Currently, large national debts are one of the commonalities for governments all over the world. There is intense pressure to reduce spending so that future generations will not be burdened by financial hardships. Some of the ways that government and big business are trying to cope with their problems is to cut back, downsize, and privatize some of their operations. For instance, the privatization of government printing services in Canada sounded an end to an era and the beginning of an onslaught of electronic documentation as a way to save printing costs and postage. Electronic information technology will have a great impact on archives, especially in relation to retention periods and the archival value of records (National Archives). Archivists will no longer retain a physical entity or hardcopy that needs to be sorted, and "archival organizations no longer have to assume physical custody of records in order to be able to fulfil the archival role of controlling and defending the records" (Cunningham, 1997).
Nevertheless, the proliferation of 'modern gadgetry' has and will continue to allow for better access and manipulability of materials through new software packages and keyword searching (Abraham 1991,374). In addition, there is the reality that original order is difficult to identify in cyberspace, where files are given strange names and uploaded in a random manner (MacNeil 1994, 10). In The Australian Series System, Clive Smith speculates that a digitized item could replace the description of record series, and says further:
In such an environment, the record series either will also become a virtual entity, evident only from a commonality of control attributes, such as recording agency, function, document type, or will become synonymous with the system itself (Smith 1996,92).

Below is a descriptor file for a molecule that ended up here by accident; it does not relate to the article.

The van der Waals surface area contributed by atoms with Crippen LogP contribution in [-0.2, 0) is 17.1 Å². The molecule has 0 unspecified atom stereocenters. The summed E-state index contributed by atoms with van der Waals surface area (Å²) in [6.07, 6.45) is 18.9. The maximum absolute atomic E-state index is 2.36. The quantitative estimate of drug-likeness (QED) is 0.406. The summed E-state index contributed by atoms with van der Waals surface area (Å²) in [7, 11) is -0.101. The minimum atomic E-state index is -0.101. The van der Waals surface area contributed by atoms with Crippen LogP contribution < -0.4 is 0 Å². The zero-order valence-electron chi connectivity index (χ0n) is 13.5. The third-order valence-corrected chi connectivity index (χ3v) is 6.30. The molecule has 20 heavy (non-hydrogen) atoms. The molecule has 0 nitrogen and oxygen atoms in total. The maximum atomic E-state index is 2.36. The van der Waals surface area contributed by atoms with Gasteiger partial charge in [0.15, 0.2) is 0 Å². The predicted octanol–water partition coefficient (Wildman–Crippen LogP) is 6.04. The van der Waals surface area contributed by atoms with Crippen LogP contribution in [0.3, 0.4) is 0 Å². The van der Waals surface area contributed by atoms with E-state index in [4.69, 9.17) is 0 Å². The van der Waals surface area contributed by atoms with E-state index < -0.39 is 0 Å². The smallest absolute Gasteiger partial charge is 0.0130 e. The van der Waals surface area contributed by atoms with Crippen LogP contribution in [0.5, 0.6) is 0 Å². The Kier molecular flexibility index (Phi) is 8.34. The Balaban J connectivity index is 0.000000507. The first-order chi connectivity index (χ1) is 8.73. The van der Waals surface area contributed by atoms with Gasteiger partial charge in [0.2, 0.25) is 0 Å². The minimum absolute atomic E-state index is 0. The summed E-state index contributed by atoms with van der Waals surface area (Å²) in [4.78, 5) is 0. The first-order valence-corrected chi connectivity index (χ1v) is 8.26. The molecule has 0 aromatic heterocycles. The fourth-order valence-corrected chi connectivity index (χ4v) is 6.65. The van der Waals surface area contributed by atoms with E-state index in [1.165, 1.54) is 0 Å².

The emergence of digitized archival databases could undermine the very foundation of archival work. If the technology really takes hold, it will undoubtedly mean that archives will not have to worry about continually expanding their storage space. But will it?
Although there are some governmental departments advancing the goal of ten percent paper/ninety percent digital, paper will never be completely usurped by any other medium. In Paperless Future: Part Fact, Part Fantasy, Guy Robertson says that paper and printer suppliers insist that those corporations, either public or private, which have the most computerized systems, are still their best customers (Robertson 1996). People simply have a desire and need to use paper, in part for security - preferring to have a hardcopy that can be filed away, instead of completely relying on electronic gadgetry.
David Bearman and associates at the University of Pittsburgh are working on a project to overcome some of the functional fragilities of digitized records, and to identify how to "create, capture, and manage authentic electronic records of business and organizational activity" (Cunningham 1997). With new data modeling, retrieval time increased, and user access guaranteed, the systematic methodology will be in place. Essentially, they are working on the descriptive information or metadata which is needed to incorporate into electronic record systems. With these referential specifications, Bearman says that "there will then exist the capacity for virtual archives - that is, archives which exist only in cyberspace" (Cunningham 1997). Still, one worries about all the money spent on technology that could be obsolete in a relatively short space of time. The fragility of digital information is problematic and will not be solved in the near future.